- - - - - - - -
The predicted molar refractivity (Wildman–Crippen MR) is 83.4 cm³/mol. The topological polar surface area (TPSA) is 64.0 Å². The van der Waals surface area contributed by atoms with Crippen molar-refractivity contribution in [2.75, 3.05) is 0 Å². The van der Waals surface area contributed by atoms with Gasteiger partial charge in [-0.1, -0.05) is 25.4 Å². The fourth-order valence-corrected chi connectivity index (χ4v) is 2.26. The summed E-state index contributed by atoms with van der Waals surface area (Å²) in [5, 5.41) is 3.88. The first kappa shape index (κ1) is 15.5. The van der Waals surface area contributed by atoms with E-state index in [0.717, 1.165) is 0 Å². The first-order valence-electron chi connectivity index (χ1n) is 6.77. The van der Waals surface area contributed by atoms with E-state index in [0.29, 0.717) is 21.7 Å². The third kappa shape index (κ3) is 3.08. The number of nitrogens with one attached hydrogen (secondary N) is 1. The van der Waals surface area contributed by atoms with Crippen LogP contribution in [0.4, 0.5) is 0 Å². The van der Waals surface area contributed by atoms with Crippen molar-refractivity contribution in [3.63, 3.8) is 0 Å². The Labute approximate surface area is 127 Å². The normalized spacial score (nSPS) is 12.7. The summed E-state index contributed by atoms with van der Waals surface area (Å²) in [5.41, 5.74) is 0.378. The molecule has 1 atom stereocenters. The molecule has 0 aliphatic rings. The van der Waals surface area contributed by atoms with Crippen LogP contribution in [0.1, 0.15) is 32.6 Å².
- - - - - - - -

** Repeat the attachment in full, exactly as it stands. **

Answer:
The predicted molar refractivity (Wildman–Crippen MR) is 83.4 cm³/mol. The topological polar surface area (TPSA) is 64.0 Å². The van der Waals surface area contributed by atoms with Crippen molar-refractivity contribution in [2.75, 3.05) is 0 Å². The van der Waals surface area contributed by atoms with Gasteiger partial charge in [-0.1, -0.05) is 25.4 Å². The fourth-order valence-corrected chi connectivity index (χ4v) is 2.26. The summed E-state index contributed by atoms with van der Waals surface area (Å²) in [5, 5.41) is 3.88. The first kappa shape index (κ1) is 15.5. The van der Waals surface area contributed by atoms with E-state index in [0.717, 1.165) is 0 Å². The first-order valence-electron chi connectivity index (χ1n) is 6.77. The van der Waals surface area contributed by atoms with E-state index in [0.29, 0.717) is 21.7 Å². The third kappa shape index (κ3) is 3.08. The number of nitrogens with one attached hydrogen (secondary N) is 1. The van der Waals surface area contributed by atoms with Crippen LogP contribution in [0.4, 0.5) is 0 Å². The van der Waals surface area contributed by atoms with Crippen molar-refractivity contribution in [3.63, 3.8) is 0 Å². The Labute approximate surface area is 127 Å². The normalized spacial score (nSPS) is 12.7. The summed E-state index contributed by atoms with van der Waals surface area (Å²) in [5.41, 5.74) is 0.378. The molecule has 1 atom stereocenters. The molecule has 0 aliphatic rings. The van der Waals surface area contributed by atoms with Crippen LogP contribution in [0.1, 0.15) is 32.6 Å².